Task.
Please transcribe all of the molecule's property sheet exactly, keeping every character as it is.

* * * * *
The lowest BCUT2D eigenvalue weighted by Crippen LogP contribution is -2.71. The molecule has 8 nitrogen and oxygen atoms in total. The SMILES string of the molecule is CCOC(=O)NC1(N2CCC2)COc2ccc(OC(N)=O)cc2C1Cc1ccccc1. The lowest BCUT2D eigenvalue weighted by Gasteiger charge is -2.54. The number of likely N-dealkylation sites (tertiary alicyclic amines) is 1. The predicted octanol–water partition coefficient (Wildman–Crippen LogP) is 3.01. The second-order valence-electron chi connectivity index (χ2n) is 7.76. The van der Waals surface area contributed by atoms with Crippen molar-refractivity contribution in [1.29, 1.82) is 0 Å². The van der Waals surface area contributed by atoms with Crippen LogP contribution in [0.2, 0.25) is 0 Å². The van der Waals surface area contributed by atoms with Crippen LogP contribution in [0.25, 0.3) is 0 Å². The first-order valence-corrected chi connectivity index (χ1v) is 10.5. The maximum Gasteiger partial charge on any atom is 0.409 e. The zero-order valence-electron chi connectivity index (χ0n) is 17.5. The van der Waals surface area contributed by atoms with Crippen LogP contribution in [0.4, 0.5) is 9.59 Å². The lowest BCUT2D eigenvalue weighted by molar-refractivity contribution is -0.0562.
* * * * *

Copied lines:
The lowest BCUT2D eigenvalue weighted by Crippen LogP contribution is -2.71. The molecule has 8 nitrogen and oxygen atoms in total. The SMILES string of the molecule is CCOC(=O)NC1(N2CCC2)COc2ccc(OC(N)=O)cc2C1Cc1ccccc1. The lowest BCUT2D eigenvalue weighted by Gasteiger charge is -2.54. The number of likely N-dealkylation sites (tertiary alicyclic amines) is 1. The predicted octanol–water partition coefficient (Wildman–Crippen LogP) is 3.01. The second-order valence-electron chi connectivity index (χ2n) is 7.76. The van der Waals surface area contributed by atoms with Crippen molar-refractivity contribution in [1.29, 1.82) is 0 Å². The van der Waals surface area contributed by atoms with Crippen LogP contribution in [0.2, 0.25) is 0 Å². The van der Waals surface area contributed by atoms with Crippen LogP contribution in [0.25, 0.3) is 0 Å². The first-order valence-corrected chi connectivity index (χ1v) is 10.5. The maximum Gasteiger partial charge on any atom is 0.409 e. The zero-order valence-electron chi connectivity index (χ0n) is 17.5. The van der Waals surface area contributed by atoms with Crippen LogP contribution in [0.4, 0.5) is 9.59 Å². The lowest BCUT2D eigenvalue weighted by molar-refractivity contribution is -0.0562.